o Xerox Altos testbed. This system never made it into the commercial world at all yet it has to be considered the Grandfather of the graphic, iconic, windowed personal workstation. This system was developed in the HLL Mesa - a Pascal derivative.
o Apple LISA. The first commercial microcomputer to make it to the marketplace bearing the fruit of the Xerox Alto. LISA was designed and written in Pascal.
o Apple Macintosh. Designed in Pascal and translated into hand optimized ASM. The third milestone microcomputer, the most successful introduction of any professional micro at any time.
o Kildals GEM and Tramiels Jackintosh. Cloned from the Mac.
These are not idle opinions, this is not some wierd hallucination that can be dismissed with a snort and a wave of the hand, these are verifiable historical facts - which can not be ignored. They clearly illustrate the major role of HLLs and in particular - the structured language Pascal - in the software R&D labs throughout the micro world. The reason for this success is obvious and worth restating. With a structured HLL it is easy to break new ground and if this new ground is genuinely helpful and makes small computers more productive and easier to master then the consumer will eat them up.
Why are structured languages going to be the bright light of choice in the R&D labs of the micro world for the indefinite future? The answer lies in history and economics and logic.
Programming as Engineering
Back in the mid 1960s computer specialists noticed a troubling trend. While hardware was getting exponentially cheaper, the cost of producing software was taking off as programs got more complex to take advantage of the improved hardware. The following graphic illustrates this point.
Following the realization that software costs were getting out of hand the computer industry gradually started to divert resources from the hardware side of the industry to the software side. Along with this attention came some discipline ... the discipline of engineering. A rough definition of engineering is that it is the art of measuring and optimizing resources.
Thus the productivity boys came in to the Data Processing departments with their legal pads and stopwatches. The metric (unit of measure) they decided on was the number of lines of code per day per programmer and to their horror here is what they found.
o The average programmer could crank out only ten lines of debugged code a day!
o It didnt matter what language the programmers were coding in, if they were programming in Assembly the daily output was ten ASM statements, if the language was COBOL or FORTRAN - ten statements!
The first, and obvious, conclusion that was drawn was that the COBOL and FORTRAN programmers were ten to one hundred times more productive than the ASM programmers since each line of FORTRAN could generate ten lines of ASM and some lines of COBOL could generate 100 ASM statements. I believe that these widely reported results are in no small measure responsible for the fact that most large DP departments are now and forever locked into COBOL as their language of choice. So much for the benefits of Software Engineering!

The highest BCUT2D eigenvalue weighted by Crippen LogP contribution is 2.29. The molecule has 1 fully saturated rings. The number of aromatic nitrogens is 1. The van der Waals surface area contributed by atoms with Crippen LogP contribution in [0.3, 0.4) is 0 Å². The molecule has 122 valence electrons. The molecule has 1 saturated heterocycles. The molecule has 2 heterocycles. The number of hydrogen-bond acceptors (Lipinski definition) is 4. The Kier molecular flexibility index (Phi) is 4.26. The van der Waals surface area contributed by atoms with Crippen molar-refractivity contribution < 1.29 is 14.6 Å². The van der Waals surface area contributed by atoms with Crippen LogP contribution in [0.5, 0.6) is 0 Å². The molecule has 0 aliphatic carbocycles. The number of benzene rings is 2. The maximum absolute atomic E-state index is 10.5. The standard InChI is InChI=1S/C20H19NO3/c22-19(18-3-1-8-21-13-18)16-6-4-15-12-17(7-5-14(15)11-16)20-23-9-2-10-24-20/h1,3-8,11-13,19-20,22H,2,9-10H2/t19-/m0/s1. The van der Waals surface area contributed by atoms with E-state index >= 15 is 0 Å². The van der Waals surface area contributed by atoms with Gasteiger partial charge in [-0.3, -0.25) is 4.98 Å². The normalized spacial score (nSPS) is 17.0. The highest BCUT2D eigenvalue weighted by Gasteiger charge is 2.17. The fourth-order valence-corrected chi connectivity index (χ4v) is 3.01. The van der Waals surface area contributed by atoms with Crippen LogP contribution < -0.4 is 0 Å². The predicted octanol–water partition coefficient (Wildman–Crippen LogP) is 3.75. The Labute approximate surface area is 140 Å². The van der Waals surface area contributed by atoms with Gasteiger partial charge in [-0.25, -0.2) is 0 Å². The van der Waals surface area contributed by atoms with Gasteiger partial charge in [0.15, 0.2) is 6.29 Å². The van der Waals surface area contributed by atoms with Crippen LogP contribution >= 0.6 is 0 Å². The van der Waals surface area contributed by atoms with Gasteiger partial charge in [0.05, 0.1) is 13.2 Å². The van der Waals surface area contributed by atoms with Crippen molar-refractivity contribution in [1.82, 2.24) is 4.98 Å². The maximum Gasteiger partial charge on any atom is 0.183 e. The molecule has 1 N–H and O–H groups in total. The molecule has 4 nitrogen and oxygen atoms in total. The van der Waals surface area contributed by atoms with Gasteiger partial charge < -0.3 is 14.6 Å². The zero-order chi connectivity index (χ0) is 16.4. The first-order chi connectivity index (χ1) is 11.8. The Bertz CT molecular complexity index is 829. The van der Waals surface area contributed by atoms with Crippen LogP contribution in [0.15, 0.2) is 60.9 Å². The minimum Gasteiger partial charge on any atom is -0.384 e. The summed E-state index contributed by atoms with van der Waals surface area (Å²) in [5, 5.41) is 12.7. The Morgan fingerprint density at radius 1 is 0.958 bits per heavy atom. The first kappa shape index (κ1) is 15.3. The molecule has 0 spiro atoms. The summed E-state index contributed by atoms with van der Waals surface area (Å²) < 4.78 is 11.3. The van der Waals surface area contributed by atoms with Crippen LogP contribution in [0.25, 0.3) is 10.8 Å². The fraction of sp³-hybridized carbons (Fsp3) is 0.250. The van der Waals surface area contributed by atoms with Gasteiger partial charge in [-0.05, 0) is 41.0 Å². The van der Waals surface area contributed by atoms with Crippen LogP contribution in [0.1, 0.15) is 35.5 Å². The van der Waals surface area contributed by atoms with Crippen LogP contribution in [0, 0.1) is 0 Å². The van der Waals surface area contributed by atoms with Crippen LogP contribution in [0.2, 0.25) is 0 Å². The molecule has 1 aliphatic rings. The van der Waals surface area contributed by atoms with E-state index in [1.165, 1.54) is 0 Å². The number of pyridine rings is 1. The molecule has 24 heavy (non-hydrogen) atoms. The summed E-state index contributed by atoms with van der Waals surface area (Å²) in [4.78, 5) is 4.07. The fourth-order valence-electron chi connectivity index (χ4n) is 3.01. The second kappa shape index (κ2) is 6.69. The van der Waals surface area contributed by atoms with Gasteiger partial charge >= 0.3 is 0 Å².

But before we dismiss Software Engineering as merely the tool of the devil lets look at what else was learned in their productivity studies.
When you ask a talented hacker how long he took writing a 1,000 line program dont be surprised if he scratches his beard and replies, Oh, I did that one night a couple of months ago. This would seem to contradict the ten statement/day finding ... by orders of magnitude. But then ask your hacker how long he spent making his program bug-free. He might just reply, Well, I expect to get the last bug out of it anytime now. One night writing the code and two months debugging it, this is more common than you might think. Anyways this was the second major conclusion of the Software Engineers. The piechart below illustrates the traditional division of labor and hence cost in creating significant programs.
Careful study of the above graphic reveals just how obscene it is. In traditional programming two thirds of the effort, and money, goes into the toilet known as maintenance.
(* Declare I/O from Modula-2 Standard Library *)
FROM Terminal IMPORT ClearScreen;
FROM InOut IMPORT WriteLn, WriteString, WriteCard, ReadCard,
CONST Start = a;
Int = b;
Finish = c;
VAR DiskCount: CARDINAL; Done: BOOLEAN;
(* Get number of disks or set terminate flag *)
PROCEDURE GetInput (VAR NumberOfDisks: CARDINAL;
VAR Quit: BOOLEAN);
WriteString(Enter number of disks (between 3 and 9));
WriteString(To quit - enter number out of range);
IF (NumberOfDisks < 3) OR (NumberOfDisks > 9)
THEN Quit := TRUE
ELSE Quit := FALSE
(* The recursive guts of the programs ... calculate moves. *)
PROCEDURE Hanoi(n: CARDINAL; StartNeedle, IntNeedle,
Hanoi(n-1, StartNeedle, FinishNeedle, IntNeedle);
WriteString(Move disk -);
WriteString( from );
WriteString( to );
Hanoi(n-1, IntNeedle, StartNeedle, FinishNeedle);
(* Mainline ... control main loop ... get input & do it. *)
WHILE NOT Done DO
Hanoi(DiskCount, Start, Int, Finish);